My bit for “AU Landing EduBlogging Pioneers”

Glen Groulxis surveying the Landing’s more frequent early bloggers to find out what makes them tick. It’s a good idea! Here are my responses to his questions…
  1. When did you begin blogging. What were your reasons?
    It depends what you mean by ‘blog’. I have shared my thoughts via the Web since around mid-1993 (around the time the Cello and Mosaic browsers were released) but until the mid-late 90s only on static web pages. I did it for the same complex of reasons that underpin most sharing I do with the world. I want to make a difference, gain social capital, give something back rather than simply consuming, archive my thoughts, share ideas on an open stage, it reminds me I am part of a bigger community, establishes a social identity (of a sort) etc. My first blog of that name was probably around 2000 – by that time I was using blogs in teaching as they are a great way to create an idea-centric dialogue, share easily, connect disconnected learners and are wonderfully motivating (until the spammers hit) so it seemed churlish not to do the same as my students. Before that I had created and used my own collaborative bookmark system (CoFIND) that was very blog-like in many ways, including comments, RSS feeds, tags etc, and that continued to feed into my blog until a couple of years ago. Part of the motivation for doing that was to use the system to see how it behaved and performed, and to encourage others to use it. I also really like to play with toys and technologies. It’s a curiosity thing.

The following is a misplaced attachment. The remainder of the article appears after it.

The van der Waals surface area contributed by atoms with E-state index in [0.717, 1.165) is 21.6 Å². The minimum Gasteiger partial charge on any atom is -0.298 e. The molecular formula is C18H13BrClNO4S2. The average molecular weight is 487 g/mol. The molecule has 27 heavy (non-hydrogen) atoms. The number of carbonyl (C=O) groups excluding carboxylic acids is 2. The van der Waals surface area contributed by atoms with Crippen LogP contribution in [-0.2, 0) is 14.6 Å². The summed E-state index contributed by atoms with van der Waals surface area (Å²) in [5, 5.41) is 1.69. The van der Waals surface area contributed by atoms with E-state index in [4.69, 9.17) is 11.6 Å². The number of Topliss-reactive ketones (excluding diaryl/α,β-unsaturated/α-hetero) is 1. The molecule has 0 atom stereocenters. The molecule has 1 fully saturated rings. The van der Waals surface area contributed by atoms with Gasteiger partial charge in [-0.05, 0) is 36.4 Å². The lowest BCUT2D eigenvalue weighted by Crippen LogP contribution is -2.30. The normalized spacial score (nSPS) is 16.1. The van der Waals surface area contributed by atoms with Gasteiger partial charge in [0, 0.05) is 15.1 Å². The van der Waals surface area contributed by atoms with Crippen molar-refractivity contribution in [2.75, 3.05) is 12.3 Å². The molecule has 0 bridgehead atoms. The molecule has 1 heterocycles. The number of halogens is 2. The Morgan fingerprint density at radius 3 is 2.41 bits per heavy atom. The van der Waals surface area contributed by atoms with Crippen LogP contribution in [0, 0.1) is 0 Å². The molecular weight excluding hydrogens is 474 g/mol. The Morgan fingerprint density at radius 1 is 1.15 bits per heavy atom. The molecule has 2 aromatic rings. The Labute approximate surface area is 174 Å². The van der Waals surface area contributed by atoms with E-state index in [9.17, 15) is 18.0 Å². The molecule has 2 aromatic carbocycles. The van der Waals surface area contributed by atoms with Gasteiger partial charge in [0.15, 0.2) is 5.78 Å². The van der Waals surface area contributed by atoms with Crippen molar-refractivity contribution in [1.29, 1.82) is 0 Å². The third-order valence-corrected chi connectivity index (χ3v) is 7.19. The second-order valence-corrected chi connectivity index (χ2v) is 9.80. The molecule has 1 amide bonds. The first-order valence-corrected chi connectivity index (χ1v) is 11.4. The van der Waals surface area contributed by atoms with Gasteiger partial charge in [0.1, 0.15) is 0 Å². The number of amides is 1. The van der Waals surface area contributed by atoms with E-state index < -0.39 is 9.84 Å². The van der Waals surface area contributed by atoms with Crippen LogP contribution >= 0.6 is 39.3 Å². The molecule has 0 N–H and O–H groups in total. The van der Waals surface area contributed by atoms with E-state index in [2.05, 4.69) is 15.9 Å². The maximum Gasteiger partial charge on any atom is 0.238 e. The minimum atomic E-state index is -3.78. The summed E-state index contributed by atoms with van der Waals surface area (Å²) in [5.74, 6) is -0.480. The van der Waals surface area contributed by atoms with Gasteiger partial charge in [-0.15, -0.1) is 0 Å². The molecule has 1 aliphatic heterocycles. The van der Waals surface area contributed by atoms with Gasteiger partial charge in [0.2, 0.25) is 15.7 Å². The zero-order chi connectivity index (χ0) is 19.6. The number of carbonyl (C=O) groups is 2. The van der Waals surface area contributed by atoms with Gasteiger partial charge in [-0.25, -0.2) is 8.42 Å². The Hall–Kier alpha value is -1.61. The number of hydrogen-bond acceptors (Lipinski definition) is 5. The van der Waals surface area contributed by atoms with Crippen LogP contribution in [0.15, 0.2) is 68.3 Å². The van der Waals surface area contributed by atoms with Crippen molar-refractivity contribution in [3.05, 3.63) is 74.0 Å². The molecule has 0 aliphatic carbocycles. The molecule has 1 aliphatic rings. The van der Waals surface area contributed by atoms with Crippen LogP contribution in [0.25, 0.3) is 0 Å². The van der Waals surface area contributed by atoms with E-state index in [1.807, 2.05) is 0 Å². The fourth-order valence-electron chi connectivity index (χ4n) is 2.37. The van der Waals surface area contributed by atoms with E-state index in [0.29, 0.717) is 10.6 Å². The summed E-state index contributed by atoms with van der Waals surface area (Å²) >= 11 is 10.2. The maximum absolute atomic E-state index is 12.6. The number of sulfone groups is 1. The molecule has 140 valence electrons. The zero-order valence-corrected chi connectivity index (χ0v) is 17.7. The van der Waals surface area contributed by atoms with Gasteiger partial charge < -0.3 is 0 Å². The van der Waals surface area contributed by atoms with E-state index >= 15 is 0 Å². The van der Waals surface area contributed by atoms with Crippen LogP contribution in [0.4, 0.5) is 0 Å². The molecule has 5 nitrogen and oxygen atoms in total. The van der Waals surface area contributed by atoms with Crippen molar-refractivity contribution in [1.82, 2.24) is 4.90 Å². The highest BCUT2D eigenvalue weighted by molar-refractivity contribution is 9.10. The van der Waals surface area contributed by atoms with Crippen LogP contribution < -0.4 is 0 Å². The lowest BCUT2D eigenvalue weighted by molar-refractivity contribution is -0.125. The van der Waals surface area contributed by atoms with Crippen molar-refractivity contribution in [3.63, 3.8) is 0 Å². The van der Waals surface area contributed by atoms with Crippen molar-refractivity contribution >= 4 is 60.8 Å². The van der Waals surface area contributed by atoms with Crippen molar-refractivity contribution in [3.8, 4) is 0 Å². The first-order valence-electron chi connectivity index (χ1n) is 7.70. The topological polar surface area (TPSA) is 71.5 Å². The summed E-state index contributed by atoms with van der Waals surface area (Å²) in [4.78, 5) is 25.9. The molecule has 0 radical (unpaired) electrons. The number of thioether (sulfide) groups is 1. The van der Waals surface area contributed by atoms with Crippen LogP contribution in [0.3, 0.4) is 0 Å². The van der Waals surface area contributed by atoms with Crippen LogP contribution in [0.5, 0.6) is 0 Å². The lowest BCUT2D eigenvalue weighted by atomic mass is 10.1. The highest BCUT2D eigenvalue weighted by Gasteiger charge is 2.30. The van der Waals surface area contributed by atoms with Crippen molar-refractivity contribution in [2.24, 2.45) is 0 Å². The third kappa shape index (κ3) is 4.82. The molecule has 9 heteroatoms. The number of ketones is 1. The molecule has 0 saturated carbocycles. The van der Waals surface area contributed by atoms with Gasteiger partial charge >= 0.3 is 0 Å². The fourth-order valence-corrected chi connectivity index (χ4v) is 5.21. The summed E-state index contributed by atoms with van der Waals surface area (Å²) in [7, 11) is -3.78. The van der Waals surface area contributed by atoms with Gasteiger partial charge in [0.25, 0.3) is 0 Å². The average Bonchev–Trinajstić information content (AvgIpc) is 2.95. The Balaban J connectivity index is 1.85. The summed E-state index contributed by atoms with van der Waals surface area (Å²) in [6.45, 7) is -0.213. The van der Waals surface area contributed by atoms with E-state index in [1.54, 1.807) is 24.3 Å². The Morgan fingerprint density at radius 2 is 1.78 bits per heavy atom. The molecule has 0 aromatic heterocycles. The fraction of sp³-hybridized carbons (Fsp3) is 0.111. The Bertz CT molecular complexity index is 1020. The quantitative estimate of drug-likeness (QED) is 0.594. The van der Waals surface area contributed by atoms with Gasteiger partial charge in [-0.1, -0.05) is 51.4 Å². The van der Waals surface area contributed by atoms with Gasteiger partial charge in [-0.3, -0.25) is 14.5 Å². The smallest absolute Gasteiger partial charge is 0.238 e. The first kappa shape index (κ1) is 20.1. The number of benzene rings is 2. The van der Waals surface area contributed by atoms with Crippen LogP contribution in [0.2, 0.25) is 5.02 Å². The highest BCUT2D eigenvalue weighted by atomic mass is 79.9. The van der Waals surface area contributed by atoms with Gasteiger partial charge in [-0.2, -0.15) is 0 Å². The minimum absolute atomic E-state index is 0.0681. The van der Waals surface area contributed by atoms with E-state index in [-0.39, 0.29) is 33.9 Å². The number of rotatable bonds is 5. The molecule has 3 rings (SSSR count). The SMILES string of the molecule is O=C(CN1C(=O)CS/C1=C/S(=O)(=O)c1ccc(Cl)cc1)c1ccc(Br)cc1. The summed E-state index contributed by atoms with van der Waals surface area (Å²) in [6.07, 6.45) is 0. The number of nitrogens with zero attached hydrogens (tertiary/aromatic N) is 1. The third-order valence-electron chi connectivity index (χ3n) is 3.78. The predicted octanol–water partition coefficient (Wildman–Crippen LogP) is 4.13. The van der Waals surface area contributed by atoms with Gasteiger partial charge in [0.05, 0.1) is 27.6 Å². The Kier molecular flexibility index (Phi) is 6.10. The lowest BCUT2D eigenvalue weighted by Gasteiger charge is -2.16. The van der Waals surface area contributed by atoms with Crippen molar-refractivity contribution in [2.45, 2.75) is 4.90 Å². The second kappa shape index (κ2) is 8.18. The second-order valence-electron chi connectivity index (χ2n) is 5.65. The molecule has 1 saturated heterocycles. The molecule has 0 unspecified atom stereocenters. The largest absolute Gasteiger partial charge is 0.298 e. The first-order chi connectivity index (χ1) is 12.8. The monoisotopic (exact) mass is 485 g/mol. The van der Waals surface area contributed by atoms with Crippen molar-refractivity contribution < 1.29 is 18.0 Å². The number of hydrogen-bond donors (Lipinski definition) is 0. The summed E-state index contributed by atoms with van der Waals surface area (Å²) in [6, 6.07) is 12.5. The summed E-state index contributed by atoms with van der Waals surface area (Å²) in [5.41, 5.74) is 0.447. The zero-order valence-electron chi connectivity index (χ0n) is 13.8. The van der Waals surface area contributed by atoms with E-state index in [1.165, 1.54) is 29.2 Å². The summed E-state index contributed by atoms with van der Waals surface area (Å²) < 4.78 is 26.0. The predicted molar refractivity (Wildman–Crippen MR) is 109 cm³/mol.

2. Has your blogging changed over this time? How? (topics, focus, frequency, etc.)
    Very up and down indeed at multiple timescales. My blogspot (formerly blogger) blog has 9 whole posts starting from 2001, an average of one a year. I would post to my various CoFIND systems many times a week in the early 2000s, and have had flurries of activity, latterly on this site and formerly on my old Elgg site at the University of Brighton since around 2006. I still have phases of rabid activity, punctuated by pauses of a month or more. Sometimes the ideas flow and I have the time and/or motivation, sometimes they don’t and/or I don’t. The vast majority of my blogging activities relate to my research and/or teaching, and they nearly always have. 
  3. How has blogging helped you with learning?
    Any writing that involves creating, analysing, constructing ideas and knowledge offloads the cognitive process and extends one’s capability to think: we don’t have to hold it all in our heads at the same time and can connect and organise many more ideas than we could without it. I often don’t know what I think until I write it and writing it encourages further thoughts. In that sense, because a blog helps to motivate the writing process without the same strictures of an academic conference or journal paper, it definitely helps me to learn on an ongoing basis.